While a couple of promising comets have fizzled out this spring, the slow and steady Comet C/2017 T2 (PanSTARRS) is keeping astrophotographers happy as it moves through the northern constellation Ursa Major. On May 24, the comet passed the lovely pair spiral galaxies M81 and M82 near the bowl of the Big Dipper. The event was framed spectacularly in the above image by Terry Hancock and Tom Masterson using the Takahashi E-180 Astrograph at Grand Mesa Observatory in Colorado. This image is a testament to a high level of expertise and it shows how astrophotography at the hands of skilled and talented practitioners can approach high art [Read more…] about Galaxies and Comet C/2017 T2 (PanSTARRS)Share This:
Recent Astronomy Articles at Cosmic Pursuits
The galaxy M61 has done it again: it’s produced another supernova, the eighth such event since 1926. That makes this lovely face-on spiral galaxy in the Virgo cluster one of the most prolific supernova producers of the past century.
The supernova, cataloged as SN2020jfo, was discovered on May 6, 2020 at the Zwicky Transient Facility at Palomar Observatory near San Diego. Upon discovery, the exploding star was magnitude 14.7. It’s since brightened to about 14.3. To see it visually requires at least a 10″ telescope, but it is relatively easy to take a snapshot with an astronomy camera and a much smaller scope. I took the 20x10s stack of images at the top with an 85mm Tele Vue refractor, an 0.8x focal reducer, and an inexpensive ZWO ASI290MM camera.
One of the more prominent members of the Virgo cluster, Messier 61 is a lovely barred spiral with winding arms knotted with star-forming nebula and clouds of blue-white stars. It’s a starburst galaxy, one wracked with prodigious star formation which explains why so many supernovae have been seen here. With lots of massive, fast-burning young stars forming, it’s inevitable that they reach their spectacular end as a Type II supernova during which the star, as it runs out of fuel, collapses and snaps back in a spectacular explosion. It releases as much energy in a few weeks as our Sun releases in its entire 10 billion year life span.
M61 is about the same size as our Milky Way and lies about 52 million light years away, so the progenitor star detonated when Earth was in the Eocene period back when Australia and Antarctica were still connected and most of the planet was covered in lush forest.
And since astronomy is not just a matter of contemplating space but also time, keep in mind that the light from thousands more supernovae from M61 are on the way to us now, events to be detected by generations of Earth-bound astronomers yet to be born.Share This:
The great amateur astronomer Leslie Peltier once suggested a cure for many of the world’s problems is simply “one gentle dose of starlight to be taken each night just before retiring”. If you feel the need for a little starlight these days, there is no better bang for your buck than looking at galaxies. Northern spring is the perfect time for observing these immense collections of billions of stars, hundreds of which lie within easy reach of a small telescope (thousands if you’re using a camera instead of an eyepiece) [Read more…] about Edge-On Spirals Galaxies in the Northern Spring SkyShare This:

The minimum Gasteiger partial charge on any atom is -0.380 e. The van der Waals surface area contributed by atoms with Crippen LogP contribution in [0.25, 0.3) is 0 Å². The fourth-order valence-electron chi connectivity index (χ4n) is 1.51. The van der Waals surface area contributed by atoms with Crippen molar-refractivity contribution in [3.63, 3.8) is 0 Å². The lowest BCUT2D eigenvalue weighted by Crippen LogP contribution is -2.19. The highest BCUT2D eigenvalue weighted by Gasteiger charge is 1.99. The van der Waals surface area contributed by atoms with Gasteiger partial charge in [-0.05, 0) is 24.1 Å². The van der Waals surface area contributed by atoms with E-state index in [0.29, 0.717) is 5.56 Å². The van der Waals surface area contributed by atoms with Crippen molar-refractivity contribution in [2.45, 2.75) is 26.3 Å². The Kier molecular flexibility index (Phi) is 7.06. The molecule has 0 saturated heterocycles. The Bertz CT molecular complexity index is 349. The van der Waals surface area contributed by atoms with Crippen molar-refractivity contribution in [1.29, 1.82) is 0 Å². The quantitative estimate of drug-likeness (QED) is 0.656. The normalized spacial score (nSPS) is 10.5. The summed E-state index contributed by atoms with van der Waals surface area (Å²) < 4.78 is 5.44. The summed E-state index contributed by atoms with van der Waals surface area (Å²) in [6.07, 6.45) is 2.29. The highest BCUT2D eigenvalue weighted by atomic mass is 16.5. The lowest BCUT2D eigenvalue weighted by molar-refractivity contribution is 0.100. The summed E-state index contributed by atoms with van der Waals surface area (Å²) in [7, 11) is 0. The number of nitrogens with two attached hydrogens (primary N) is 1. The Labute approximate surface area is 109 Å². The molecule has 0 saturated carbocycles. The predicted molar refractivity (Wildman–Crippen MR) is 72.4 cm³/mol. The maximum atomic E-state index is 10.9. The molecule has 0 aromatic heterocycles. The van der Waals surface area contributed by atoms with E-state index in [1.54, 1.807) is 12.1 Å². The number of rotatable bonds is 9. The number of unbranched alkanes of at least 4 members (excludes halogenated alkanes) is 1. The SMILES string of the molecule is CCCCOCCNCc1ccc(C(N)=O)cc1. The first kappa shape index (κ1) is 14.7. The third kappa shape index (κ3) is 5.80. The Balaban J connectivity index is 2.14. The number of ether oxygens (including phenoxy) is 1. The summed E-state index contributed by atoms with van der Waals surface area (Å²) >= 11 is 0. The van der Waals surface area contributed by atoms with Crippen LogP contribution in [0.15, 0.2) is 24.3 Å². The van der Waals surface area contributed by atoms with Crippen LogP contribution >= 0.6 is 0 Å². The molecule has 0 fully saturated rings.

At any particular time, a half-dozen or more comets are visible with a good-sized amateur telescope. But a bright comet is a once-in-a-decade event at best, and a Great Comet, one that grows bright enough to capture wide attention, is rarer still. Recently there have been two Great Comets visible to observers in the southern hemisphere, Comet McNaught in 2007 and Comet Lovejoy in 2011. But it’s been a long drought for stargazers in the northern hemisphere, where no spectacular comet has been seen since 1997 when the mighty Comet C/1995 O1, better known as Comet Hale-Bopp, barreled in from the outer solar system and put on one of the most watched celestial shows in modern history [Read more…] about A Look Back at Comet Hale-BoppShare This:
When time is tight and the weather turns cold, I turn to a class of celestial objects that are very forgiving of observing conditions, light pollution, and telescope aperture: double and multiple stars. There are thousands of these objects visible during the year. Many are run-of-the-mill sights. But many more present a lovely appearance in a small telescope, revealing color, brightness contrast, and a jewel-like appearance that appeal to the artistically inclined while also packing plenty of physics and sheer challenge to the observer.
In this instalment of Cosmic Pursuits, I share with you three double and multiple stars in and around the throne of the legendary Ethiopian queen (along with a couple of extraordinary ‘bonus objects’). So grab a small telescope and head out to see them for yourself. The map above shows you where to find these relatively bright star systems and ‘bonus objects’… [Read more…] about Hopping Double Stars in CassiopeiaShare This: